The Reserve Bank of India (RBI) on Friday proposed allowing banks to keep corporate bonds, or even equity shares of subsidiaries, associates and joint ventures in the held-to-maturity category (HTM) of their investment books.
An investment in the HTM category doesn’t require to be valued at the current market price, and therefore, banks do not have to incur mark-to-market losses if the current prices of the instruments dip in the market.
Earlier, only government and state government securities, and certain securities by infrastructure companies were allowed in the HTM category. Also, banks were not allowed to keep more than 25 per cent of their total investments in this category.
In a draft discussion paper on prudential norms on investments by banks, the central bank proposed removing the ceiling on investments in HTM as a percentage to total investments and also the ceiling on SLR securities that can be held there. Feedback on the draft can be given by February 15.
This, according to experts, will allow banks to buy more bonds, both government and corporate, thereby increasing the investor base for these securities.
However, the “controls for sales out of HTM (barring certain existing exemptions) shall be tightened to ensure that the basic principles and tenets for classification of securities as HTM and valuing them at cost is not invalidated,” the draft discussion paper said.
For example, “only debt instruments with fixed or determinable payments and fixed maturity with the intent of holding till maturity shall be classified under HTM”. This can be even corporate bonds, while the central bank made exceptions for the equities of subsidiaries.
The investment portfolio of banks will be categorized into HTM, Available for Sale (AFS) and Fair Value through Profit and Loss Account (FVTPL). Within FVTPL, Held for Trading (HFT) will be a sub-category.
The FVTPL will be the residual category where all investments that do not qualify for inclusion in HTM or AFS shall be categorised. This category can have investments such as securitisation receipts (SRs), mutual funds, alternate investment funds, equity shares, derivatives (including those undertaken for hedging), among others, which do not have any contractually specified periodic cash flows that are solely payments of principal and interest on principal outstanding can be kept.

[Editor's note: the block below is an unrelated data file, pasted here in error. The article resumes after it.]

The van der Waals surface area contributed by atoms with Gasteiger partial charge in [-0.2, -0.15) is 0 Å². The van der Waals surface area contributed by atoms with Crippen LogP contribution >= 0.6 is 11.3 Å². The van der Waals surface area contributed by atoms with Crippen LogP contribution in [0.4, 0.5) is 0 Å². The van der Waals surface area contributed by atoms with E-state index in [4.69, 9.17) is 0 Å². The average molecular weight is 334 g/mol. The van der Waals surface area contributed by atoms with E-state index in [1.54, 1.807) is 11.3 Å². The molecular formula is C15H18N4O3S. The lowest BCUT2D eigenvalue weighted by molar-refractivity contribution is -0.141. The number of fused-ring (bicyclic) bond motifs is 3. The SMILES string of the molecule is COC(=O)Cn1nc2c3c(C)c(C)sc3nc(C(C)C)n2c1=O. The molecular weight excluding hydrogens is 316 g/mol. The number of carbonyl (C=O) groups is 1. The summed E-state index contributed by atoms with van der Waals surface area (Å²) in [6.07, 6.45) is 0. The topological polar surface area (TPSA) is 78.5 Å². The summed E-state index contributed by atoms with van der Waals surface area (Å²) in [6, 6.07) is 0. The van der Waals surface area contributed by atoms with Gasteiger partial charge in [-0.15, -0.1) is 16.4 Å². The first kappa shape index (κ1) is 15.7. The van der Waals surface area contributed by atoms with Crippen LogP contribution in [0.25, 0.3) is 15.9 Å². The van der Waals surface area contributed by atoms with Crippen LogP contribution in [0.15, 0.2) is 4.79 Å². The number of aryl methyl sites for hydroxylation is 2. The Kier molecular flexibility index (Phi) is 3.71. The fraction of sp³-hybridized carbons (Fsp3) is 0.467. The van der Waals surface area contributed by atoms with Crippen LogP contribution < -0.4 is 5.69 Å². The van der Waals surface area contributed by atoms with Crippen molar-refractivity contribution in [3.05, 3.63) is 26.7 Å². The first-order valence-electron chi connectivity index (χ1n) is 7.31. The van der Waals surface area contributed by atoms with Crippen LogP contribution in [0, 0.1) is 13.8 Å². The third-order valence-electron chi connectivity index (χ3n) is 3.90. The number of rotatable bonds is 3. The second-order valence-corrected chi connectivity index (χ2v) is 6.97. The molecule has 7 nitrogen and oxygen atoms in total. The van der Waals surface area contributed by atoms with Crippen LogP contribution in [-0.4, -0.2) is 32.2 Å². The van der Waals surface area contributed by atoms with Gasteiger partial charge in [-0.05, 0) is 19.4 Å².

In any of these categories, while valuing the assets initially, if a security cannot be assessed due to lack of market quotes, losses will have to be immediately recognised while the gains should be deferred.
Securities held in HTM will have to be carried at cost and will not require marking to market after initial recognition with any discount or premium on the acquisition being amortised over the life of the instrument. However, these assets have to be assessed on a quarterly basis to account for any permanent diminution in value and the impairment, if any, must be debited to the Profit and Loss account, the RBI said.
The central bank also said it was open to review some of its extant norms on valuation of assets, based on market feedback.
For example, the current norms say the AFS/HFT must require losses but any net appreciation in value is ignored.
“In addition to not being in alignment with the global standards, such asymmetric treatment stifles the development of derivative markets which could be used for hedging risk,” the draft said.